Smith kept emancipating paint with Winterscape (1991) and Pond (1996), done almost entirely in bravura black and white. Sadly, they did not make it into the Equinox show, nor did Shannon Falls.

What did make it in, overwhelmingly, were the paintings that have consumed Smith for the last decade: dense, tangled forest scenes (strangely, this bard of the BC landscape seems to have never painted a mountain) in a squintingly bright palette of orange and lime and white—what Smith calls his “boring” phase. Sylvester is right to point out that, despite these paintings’ realism and seemingly picturesque subject matter, the madly flailing sinews of twig and grass that occupy most of their foregrounds create a visual barrier that prevents easy, passive immersion in the scene. These paintings are not just boring. But they lack the forceful, coherent vision of the 1985-to-1996 work.

Nonetheless—or maybe therefore—they have developed a following. Scott Watson, an art historian at UBC, and not a cynic by disposition, has this to say about Smith’s collectors: “He’s in fashion now, among people who want to spend substantial amounts on a painting.”

The panjandrums were out in full force on the night of the Equinox collectors’ opening last fall. In the parking lot of the converted warehouse where the show was being held, I parked next to a Maserati, a car that would set a Canadian member of Parliament back a year’s salary before taxes. Inside, there were hors d’oeuvres—“Truffle and Asparagus Mousse in Edible Cone,” “Cinnamon Rubbed Albacore Tuna on Lotus Chips with Sesame Brittle”—and an open bar.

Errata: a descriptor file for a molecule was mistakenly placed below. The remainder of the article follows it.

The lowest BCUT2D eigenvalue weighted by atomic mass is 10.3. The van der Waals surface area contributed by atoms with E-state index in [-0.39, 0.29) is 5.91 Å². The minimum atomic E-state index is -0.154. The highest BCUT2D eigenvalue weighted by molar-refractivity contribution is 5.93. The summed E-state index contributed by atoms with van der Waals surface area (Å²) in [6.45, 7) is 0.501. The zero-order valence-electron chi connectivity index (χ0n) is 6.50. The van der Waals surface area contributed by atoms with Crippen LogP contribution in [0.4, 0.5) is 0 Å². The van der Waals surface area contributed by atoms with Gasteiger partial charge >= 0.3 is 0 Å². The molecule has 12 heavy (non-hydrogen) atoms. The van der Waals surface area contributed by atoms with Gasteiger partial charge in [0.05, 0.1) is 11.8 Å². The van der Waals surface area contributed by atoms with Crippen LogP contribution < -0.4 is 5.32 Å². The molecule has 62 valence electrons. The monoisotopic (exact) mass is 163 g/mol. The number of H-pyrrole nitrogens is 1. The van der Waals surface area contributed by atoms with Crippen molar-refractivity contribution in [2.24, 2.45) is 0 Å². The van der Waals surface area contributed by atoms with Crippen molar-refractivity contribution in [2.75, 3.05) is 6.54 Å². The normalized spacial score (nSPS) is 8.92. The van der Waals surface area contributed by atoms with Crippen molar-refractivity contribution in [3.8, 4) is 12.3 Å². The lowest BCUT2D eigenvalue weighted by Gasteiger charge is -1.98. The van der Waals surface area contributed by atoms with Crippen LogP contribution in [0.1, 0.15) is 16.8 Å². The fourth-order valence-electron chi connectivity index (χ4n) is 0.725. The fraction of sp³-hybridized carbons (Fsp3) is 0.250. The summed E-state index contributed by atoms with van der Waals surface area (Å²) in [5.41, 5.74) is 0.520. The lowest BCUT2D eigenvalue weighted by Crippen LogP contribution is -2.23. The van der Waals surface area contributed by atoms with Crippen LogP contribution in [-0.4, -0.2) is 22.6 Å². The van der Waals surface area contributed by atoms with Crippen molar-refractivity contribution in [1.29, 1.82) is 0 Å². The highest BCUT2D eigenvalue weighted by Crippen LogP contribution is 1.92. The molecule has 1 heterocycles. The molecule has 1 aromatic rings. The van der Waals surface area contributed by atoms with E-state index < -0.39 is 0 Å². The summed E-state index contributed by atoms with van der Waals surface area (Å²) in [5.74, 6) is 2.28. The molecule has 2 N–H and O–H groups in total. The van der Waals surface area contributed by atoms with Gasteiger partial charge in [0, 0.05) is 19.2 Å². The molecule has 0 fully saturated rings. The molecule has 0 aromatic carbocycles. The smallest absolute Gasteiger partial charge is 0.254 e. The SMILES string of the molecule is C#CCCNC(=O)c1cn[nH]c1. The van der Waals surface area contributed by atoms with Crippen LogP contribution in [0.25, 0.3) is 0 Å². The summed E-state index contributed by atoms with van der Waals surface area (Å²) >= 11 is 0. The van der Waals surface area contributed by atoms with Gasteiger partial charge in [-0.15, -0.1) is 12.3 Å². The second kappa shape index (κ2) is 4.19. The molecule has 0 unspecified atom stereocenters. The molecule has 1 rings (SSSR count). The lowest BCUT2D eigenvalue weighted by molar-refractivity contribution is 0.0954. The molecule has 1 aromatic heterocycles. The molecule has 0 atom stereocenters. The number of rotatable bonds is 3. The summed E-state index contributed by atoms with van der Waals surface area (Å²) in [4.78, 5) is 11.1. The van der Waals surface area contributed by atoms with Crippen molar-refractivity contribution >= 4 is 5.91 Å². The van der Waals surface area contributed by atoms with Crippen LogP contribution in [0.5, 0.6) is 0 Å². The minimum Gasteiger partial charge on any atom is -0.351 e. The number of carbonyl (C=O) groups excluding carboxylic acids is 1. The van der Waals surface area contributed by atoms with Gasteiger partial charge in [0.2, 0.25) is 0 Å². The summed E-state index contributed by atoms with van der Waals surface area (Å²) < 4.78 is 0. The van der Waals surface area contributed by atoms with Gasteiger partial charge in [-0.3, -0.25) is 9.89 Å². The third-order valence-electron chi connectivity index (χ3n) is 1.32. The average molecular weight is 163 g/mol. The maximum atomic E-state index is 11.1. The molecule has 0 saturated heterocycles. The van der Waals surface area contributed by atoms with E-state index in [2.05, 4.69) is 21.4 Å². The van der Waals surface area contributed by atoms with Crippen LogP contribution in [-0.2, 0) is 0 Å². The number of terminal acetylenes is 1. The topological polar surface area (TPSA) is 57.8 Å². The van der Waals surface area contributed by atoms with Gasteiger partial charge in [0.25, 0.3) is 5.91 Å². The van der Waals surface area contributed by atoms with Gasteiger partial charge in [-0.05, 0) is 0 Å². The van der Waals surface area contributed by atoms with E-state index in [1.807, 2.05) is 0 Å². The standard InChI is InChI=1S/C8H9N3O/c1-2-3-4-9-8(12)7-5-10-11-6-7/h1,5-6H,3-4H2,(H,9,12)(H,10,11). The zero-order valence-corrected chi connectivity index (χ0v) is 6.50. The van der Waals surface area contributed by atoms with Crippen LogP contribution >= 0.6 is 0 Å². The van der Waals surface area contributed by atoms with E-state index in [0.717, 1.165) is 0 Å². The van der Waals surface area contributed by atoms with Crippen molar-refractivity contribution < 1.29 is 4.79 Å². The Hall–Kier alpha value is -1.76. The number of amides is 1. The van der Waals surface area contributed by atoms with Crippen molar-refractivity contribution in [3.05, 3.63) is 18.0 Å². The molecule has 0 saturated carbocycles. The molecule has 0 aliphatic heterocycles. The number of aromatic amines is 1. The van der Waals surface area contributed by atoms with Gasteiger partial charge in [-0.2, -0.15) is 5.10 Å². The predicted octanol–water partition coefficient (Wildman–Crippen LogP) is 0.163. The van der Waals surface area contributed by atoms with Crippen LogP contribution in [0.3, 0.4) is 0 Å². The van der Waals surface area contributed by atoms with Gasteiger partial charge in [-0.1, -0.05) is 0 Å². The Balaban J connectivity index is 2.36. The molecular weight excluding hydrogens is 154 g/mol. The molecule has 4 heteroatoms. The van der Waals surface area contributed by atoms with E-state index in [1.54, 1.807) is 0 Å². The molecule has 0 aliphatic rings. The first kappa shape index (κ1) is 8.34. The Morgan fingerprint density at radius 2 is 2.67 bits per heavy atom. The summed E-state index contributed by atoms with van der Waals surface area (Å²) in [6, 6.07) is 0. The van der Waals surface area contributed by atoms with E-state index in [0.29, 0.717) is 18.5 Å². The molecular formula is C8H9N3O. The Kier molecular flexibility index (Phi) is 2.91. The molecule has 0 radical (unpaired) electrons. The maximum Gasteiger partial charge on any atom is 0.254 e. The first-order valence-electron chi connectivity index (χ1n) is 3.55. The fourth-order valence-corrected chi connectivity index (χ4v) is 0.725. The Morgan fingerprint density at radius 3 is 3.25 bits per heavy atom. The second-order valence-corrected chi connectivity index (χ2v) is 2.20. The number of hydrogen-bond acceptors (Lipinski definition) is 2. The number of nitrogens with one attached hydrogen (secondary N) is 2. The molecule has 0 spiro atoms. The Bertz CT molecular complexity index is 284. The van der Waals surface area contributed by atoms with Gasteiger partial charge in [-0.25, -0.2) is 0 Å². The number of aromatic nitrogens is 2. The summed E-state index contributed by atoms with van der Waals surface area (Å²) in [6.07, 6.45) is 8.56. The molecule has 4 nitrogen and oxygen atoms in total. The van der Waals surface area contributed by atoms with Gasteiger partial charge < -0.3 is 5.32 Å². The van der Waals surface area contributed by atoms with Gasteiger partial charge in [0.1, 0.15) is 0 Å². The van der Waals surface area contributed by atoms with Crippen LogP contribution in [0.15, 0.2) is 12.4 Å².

If you wanted to get away from the crowd, you could go to the first room in the show, which contained Smith’s “black paintings.” In the early 1990s and then again around the turn of the last decade, Smith composed a series of dark, abstract canvases that treat his experience in the Second World War. On July 20, 1943, Smith had his right leg shattered in a Sicilian town called Leonforte, a week after disembarking at Pachino Beach. There is, somehow, a picture of him lying on the battlefield right after it happened—a ball of khaki—which hangs in his office.

Smith spent the 50 years after the war doing paintings as close to devoid of psychological content as you can get. Then, in 1990, with Juno II, he let out a howl of sublimated pain about his war experience. Referencing the beach where Canadians landed during D-Day (as well as a favourite dog), the painting has a scrawled red “2 +” that drips, or weeps, or bleeds, down the middle of the canvas. The canvas (and a small section in the top-left corner) is actually tarpaulin, from the kitbag Smith had when he landed in Italy. At the bottom of the painting is a white, spectral shape floating from the frame. It registers as the head of a drowned figure (which would make it the first and only human figure Smith has painted, as far as I can tell). The painting’s presence in the show was like a having a man with his leg blown to pieces crawling through your cocktail party, bleeding on the carpet, crying for help.

Taken as a whole, the black paintings—which he continues to produce—are the most ambitious and fully realized of Smith’s works. And they are a stark departure: the use of symbolism, collage and text is essentially absent elsewhere in Smith’s catalogue. The psychological content is so dense as to almost be surrealist, something it’s hard to imagine saying about a mere landscape painter.